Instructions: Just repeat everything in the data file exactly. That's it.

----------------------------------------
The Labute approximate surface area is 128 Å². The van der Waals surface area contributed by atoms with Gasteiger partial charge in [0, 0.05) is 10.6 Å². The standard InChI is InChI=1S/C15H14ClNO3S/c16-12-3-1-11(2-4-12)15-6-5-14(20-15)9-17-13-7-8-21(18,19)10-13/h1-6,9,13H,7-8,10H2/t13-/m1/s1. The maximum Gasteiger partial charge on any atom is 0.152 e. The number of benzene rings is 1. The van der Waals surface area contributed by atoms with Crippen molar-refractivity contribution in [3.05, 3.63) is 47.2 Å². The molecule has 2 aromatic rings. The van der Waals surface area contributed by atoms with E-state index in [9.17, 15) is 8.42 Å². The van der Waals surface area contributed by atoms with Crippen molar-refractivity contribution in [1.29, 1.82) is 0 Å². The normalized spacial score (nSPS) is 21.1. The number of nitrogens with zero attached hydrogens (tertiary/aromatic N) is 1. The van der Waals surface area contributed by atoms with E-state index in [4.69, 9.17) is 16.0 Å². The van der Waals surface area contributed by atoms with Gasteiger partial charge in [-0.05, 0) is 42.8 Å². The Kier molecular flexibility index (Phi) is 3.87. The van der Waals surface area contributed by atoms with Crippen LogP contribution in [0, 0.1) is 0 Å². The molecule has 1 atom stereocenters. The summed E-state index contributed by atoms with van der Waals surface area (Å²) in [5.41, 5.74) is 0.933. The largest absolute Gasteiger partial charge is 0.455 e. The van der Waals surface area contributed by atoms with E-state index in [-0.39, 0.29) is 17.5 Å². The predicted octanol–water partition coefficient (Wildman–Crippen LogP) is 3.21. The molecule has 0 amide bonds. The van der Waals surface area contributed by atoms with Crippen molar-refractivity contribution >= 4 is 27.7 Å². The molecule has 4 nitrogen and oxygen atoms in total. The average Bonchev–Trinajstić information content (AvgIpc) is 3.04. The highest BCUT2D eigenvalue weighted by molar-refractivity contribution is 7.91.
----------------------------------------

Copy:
The Labute approximate surface area is 128 Å². The van der Waals surface area contributed by atoms with Gasteiger partial charge in [0, 0.05) is 10.6 Å². The standard InChI is InChI=1S/C15H14ClNO3S/c16-12-3-1-11(2-4-12)15-6-5-14(20-15)9-17-13-7-8-21(18,19)10-13/h1-6,9,13H,7-8,10H2/t13-/m1/s1. The maximum Gasteiger partial charge on any atom is 0.152 e. The number of benzene rings is 1. The van der Waals surface area contributed by atoms with Crippen molar-refractivity contribution in [3.05, 3.63) is 47.2 Å². The molecule has 2 aromatic rings. The van der Waals surface area contributed by atoms with E-state index in [9.17, 15) is 8.42 Å². The van der Waals surface area contributed by atoms with Crippen molar-refractivity contribution in [1.29, 1.82) is 0 Å². The normalized spacial score (nSPS) is 21.1. The number of nitrogens with zero attached hydrogens (tertiary/aromatic N) is 1. The van der Waals surface area contributed by atoms with E-state index in [4.69, 9.17) is 16.0 Å². The van der Waals surface area contributed by atoms with Gasteiger partial charge in [-0.05, 0) is 42.8 Å². The Kier molecular flexibility index (Phi) is 3.87. The van der Waals surface area contributed by atoms with Crippen LogP contribution in [0, 0.1) is 0 Å². The molecule has 1 atom stereocenters. The summed E-state index contributed by atoms with van der Waals surface area (Å²) in [5.41, 5.74) is 0.933. The largest absolute Gasteiger partial charge is 0.455 e. The van der Waals surface area contributed by atoms with E-state index in [-0.39, 0.29) is 17.5 Å². The predicted octanol–water partition coefficient (Wildman–Crippen LogP) is 3.21. The molecule has 0 amide bonds. The van der Waals surface area contributed by atoms with Crippen molar-refractivity contribution >= 4 is 27.7 Å². The molecule has 4 nitrogen and oxygen atoms in total. The average Bonchev–Trinajstić information content (AvgIpc) is 3.04. The highest BCUT2D eigenvalue weighted by molar-refractivity contribution is 7.91.